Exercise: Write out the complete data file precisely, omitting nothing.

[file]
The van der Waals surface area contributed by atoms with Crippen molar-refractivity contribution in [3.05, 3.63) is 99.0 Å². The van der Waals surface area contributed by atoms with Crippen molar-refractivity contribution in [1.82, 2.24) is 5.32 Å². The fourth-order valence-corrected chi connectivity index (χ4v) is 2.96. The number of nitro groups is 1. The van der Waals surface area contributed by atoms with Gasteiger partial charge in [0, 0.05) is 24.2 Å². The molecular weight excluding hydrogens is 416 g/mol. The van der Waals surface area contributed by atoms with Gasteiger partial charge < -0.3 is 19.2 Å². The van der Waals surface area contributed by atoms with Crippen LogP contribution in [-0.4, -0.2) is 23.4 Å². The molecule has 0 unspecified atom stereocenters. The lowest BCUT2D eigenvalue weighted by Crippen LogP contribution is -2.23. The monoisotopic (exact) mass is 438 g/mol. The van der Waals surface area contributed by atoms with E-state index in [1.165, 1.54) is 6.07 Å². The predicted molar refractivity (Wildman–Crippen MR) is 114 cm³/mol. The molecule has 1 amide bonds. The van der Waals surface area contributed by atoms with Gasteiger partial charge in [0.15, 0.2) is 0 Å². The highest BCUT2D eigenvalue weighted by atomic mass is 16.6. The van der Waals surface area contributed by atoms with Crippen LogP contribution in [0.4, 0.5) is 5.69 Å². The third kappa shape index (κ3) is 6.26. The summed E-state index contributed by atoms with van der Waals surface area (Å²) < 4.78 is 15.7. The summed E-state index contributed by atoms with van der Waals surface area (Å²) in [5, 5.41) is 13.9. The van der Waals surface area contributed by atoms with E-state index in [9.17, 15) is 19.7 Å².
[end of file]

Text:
The van der Waals surface area contributed by atoms with Crippen molar-refractivity contribution in [3.05, 3.63) is 99.0 Å². The van der Waals surface area contributed by atoms with Crippen molar-refractivity contribution in [1.82, 2.24) is 5.32 Å². The fourth-order valence-corrected chi connectivity index (χ4v) is 2.96. The number of nitro groups is 1. The van der Waals surface area contributed by atoms with Gasteiger partial charge in [0, 0.05) is 24.2 Å². The molecular weight excluding hydrogens is 416 g/mol. The van der Waals surface area contributed by atoms with Gasteiger partial charge < -0.3 is 19.2 Å². The van der Waals surface area contributed by atoms with Crippen LogP contribution in [-0.4, -0.2) is 23.4 Å². The molecule has 0 unspecified atom stereocenters. The lowest BCUT2D eigenvalue weighted by Crippen LogP contribution is -2.23. The monoisotopic (exact) mass is 438 g/mol. The van der Waals surface area contributed by atoms with E-state index in [1.165, 1.54) is 6.07 Å². The predicted molar refractivity (Wildman–Crippen MR) is 114 cm³/mol. The molecule has 1 amide bonds. The van der Waals surface area contributed by atoms with Gasteiger partial charge in [0.15, 0.2) is 0 Å². The highest BCUT2D eigenvalue weighted by atomic mass is 16.6. The van der Waals surface area contributed by atoms with Crippen LogP contribution in [0.4, 0.5) is 5.69 Å². The third kappa shape index (κ3) is 6.26. The summed E-state index contributed by atoms with van der Waals surface area (Å²) < 4.78 is 15.7. The summed E-state index contributed by atoms with van der Waals surface area (Å²) in [5, 5.41) is 13.9. The van der Waals surface area contributed by atoms with E-state index in [9.17, 15) is 19.7 Å².